• Create a new statutory right to a period of adjustment leave, to enable families to weather a crisis in their caring responsibilities without giving up work.

Somewhat surprisingly, none of the three parties sets out any new proposals to support and encourage the spread of flexible working practices. Indeed, the term ‘flexible working’ is mentioned only once, and even that is just a backwards-looking reference (by the Liberal Democrats) to the Coalition’s extension of the right to request flexible working to all workers in June 2014. This is deeply disappointing, as it is abundantly clear that take-up of flexible working remains heavily gendered, and that there are simply too few good quality part-time or otherwise flexible jobs available – a situation that puts single parents and parents of disabled children at a particular disadvantage.

It’s also disappointing that none of the three parties has taken up the idea of a right to adjustment leave. As our recent report Off balance demonstrates, much more needs to be done to support the parents of disabled children to either stay in work or re-enter the workforce. Eight out of ten non-working parents feel that they had no choice but to give up work upon, or very soon after, the diagnosis of their child. This common all-or-nothing scenario could be avoided by allowing such parents the chance to adjust to a change in their caring responsibilities. And cost analysis carried out for Working Families indicates that a legal right to up to six weeks of paid adjustment leave for the parents of disabled children could result in a potential annual net gain to the economy of £500 million.


Our two proposals were:

  • Increase statutory paid paternity leave from two to six weeks, paid at 90 per cent of earnings; and
  • Reform and simplify shared parental leave, including making it a ‘Day One’ right for fathers.

Here there is (relatively) good news, even if it isn’t terribly new. The Liberal Democrats repeat the pledge made in their October 2014 pre-manifesto of an extra four weeks of paternity leave, to be paid at the current (ludicrously low) rate of £138 per week, and Labour confirm their February 2015 announcement of an extra two weeks, to be paid at a more respectable £260 per week (roughly equivalent to the full-time minimum wage). However, the Conservatives are silent on the issue.

Only the Liberal Democrats make any mention of shared parental leave, and even then that is mostly in relation to the Coalition’s introduction of the new scheme, rather than any future plans. However, there is a welcome statement that, “while changes to parental leave should be introduced slowly to give business time to adjust, our ambition is to see paternity and shared parental leave become a ‘Day One’ right’”. And there is a very welcome (if  vague) promise to “introduce a right to paid leave for carers”.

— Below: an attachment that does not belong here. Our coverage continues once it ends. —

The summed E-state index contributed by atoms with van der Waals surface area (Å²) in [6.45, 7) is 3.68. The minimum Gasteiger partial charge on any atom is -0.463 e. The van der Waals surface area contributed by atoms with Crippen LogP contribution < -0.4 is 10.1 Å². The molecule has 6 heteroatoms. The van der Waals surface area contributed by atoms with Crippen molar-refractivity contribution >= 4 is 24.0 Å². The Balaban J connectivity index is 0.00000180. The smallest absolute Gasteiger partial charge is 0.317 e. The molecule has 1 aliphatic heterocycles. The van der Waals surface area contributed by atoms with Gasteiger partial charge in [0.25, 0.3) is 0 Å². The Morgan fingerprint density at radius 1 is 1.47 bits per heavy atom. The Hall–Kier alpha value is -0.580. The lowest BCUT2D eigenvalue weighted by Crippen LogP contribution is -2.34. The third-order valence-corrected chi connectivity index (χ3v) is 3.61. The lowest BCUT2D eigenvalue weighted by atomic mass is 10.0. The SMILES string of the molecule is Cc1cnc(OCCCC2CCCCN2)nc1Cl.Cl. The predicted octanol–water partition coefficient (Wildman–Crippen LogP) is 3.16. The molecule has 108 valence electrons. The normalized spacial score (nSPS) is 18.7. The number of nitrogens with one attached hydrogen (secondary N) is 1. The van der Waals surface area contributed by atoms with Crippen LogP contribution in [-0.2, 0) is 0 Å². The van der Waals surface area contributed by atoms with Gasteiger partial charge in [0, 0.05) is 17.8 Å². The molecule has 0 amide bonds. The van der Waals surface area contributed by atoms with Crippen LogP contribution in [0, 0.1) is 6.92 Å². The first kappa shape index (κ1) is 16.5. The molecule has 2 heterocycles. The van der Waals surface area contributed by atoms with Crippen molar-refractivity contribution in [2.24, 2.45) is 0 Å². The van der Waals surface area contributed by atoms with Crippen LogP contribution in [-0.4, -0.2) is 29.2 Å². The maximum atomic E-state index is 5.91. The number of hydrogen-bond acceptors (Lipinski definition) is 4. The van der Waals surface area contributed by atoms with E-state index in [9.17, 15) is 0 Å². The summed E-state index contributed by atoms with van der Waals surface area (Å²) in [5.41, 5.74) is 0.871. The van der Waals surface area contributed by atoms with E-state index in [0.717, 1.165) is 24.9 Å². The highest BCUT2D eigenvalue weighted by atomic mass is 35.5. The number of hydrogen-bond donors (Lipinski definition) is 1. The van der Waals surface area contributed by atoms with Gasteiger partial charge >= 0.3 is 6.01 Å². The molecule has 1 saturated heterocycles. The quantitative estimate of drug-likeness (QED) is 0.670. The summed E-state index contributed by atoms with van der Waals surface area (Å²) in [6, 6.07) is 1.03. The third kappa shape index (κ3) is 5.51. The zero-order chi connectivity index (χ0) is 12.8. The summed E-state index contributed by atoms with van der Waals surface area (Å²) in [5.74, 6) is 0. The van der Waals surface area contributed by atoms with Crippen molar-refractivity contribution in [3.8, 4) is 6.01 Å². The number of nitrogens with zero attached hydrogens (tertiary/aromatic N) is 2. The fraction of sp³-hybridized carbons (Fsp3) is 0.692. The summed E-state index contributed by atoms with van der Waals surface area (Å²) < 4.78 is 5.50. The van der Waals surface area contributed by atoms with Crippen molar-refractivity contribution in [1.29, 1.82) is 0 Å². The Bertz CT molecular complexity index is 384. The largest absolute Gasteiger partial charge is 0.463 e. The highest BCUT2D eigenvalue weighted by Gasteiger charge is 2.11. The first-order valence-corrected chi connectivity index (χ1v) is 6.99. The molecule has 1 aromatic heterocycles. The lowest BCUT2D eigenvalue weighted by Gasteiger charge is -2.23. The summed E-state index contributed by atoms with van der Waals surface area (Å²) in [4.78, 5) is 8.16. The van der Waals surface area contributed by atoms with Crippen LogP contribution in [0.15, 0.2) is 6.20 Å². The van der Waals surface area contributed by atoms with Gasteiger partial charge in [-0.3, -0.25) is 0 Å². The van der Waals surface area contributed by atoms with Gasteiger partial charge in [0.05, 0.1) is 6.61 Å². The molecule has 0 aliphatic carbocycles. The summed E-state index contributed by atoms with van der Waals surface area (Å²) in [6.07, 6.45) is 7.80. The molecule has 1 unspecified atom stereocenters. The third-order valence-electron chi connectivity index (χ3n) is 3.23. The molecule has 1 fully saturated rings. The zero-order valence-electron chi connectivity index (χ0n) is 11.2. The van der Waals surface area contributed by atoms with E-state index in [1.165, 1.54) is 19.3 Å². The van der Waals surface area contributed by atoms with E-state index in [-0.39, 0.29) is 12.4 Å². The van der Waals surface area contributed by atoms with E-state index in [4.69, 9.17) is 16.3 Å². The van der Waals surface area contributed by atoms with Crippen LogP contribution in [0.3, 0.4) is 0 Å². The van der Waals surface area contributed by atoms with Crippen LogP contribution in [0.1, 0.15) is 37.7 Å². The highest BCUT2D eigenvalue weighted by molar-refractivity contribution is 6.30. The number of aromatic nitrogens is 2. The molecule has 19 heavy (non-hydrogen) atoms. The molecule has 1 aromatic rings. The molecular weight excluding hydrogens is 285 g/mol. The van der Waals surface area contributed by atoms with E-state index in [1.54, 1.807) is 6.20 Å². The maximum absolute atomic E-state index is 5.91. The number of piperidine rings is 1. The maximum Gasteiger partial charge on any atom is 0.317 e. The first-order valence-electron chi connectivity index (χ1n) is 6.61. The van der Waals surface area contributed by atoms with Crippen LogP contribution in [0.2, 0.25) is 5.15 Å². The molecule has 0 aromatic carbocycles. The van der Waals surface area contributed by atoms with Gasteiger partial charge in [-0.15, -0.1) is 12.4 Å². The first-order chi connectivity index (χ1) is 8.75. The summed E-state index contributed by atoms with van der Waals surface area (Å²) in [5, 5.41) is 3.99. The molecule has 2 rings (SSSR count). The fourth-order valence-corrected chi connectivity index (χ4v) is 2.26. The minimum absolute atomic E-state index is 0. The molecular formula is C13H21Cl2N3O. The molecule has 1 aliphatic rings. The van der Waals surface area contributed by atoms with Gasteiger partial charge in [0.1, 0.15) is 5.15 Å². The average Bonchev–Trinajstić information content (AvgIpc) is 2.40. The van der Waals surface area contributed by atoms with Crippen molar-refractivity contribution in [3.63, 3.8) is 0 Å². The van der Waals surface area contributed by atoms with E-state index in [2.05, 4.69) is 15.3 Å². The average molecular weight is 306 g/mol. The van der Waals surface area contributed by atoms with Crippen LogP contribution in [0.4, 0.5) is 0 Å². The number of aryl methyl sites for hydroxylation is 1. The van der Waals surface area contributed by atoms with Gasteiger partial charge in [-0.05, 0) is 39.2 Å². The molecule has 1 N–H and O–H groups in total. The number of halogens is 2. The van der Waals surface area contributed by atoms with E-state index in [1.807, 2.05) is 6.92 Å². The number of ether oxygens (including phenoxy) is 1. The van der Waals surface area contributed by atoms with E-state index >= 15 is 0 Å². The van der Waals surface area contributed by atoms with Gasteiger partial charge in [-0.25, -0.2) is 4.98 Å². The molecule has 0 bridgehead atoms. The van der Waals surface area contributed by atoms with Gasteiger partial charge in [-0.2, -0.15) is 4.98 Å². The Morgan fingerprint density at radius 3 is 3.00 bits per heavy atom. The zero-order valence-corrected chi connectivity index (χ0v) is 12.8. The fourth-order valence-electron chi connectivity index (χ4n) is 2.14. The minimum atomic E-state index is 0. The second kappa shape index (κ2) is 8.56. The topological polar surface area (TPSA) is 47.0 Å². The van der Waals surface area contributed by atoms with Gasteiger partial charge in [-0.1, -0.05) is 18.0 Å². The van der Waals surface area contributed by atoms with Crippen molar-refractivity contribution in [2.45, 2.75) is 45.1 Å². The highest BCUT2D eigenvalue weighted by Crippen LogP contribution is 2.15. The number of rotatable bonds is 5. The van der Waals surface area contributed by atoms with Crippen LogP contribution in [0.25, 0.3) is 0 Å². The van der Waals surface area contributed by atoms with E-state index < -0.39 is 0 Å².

All three parties pledge to work to close the gender pay gap, and Labour’s separate Manifesto for Women contains a very welcome promise to “consult on allowing grandparents who want to be more involved in caring for their grandchildren to share in parents’ unpaid parental leave, enabling them to take time off work without fear of losing their job”. See this recent guest post by Sam Smethers of Grandparents Plus for more on this important issue.


Our two proposals were:

  • Immediately restore the real value of statutory maternity, paternity and shared parental leave pay, lost as a result of the one per cent cap on the annual uprating since 2013, and set out a programme of annual increases to raise such pay to at least the  minimum wage within ten years; and
  • Enhance the potential of Universal Credit to ensure that work really does pay for all working families.

Perhaps not surprisingly, none of the parties makes even a nod to raising statutory maternity, paternity and parental pay towards parity with the minimum wage. This would be an ambitious policy call at the best of times, let alone when all the main parties are committed to varying degrees of further austerity in public spending. The Conservatives and Liberal Democrats do at least say they would exempt maternity, paternity and parental pay from the one per cent cap on the uprating of social security benefits that they both say they would extend until April 2018. However, as noted previously on this blog, Labour’s pledge to pay statutory paternity leave at almost twice the current rate opens a door that we will work hard to open wider in the years ahead.

Both the Conservatives and the Liberal Democrats pledge to complete the roll-out of Universal Credit, though neither party sets out any new ideas on how the new system might be improved. Labour is more circumspect, stating: “We support the principle behind Universal Credit – that there should be a smooth transition into work – but it must be affordable and fit for purpose, so we will pause and review the programme”. And the Liberal Democrats say they would review the sanctions regime to “ensure there are no league tables or targets for sanctions”, and would “introduce a ‘yellow card’ warning so people are only sanctioned if they deliberately and repeatedly break the rules”.

Childcare infrastructure

Our two proposals were:

  • Appoint a cabinet-level minister for childcare, to lead on developing a new national strategy aimed at delivering universal access to good quality, affordable childcare within ten years; and
  • Appoint a minister with specific responsibility for urgently driving up the supply of affordable and appropriate childcare for disabled children.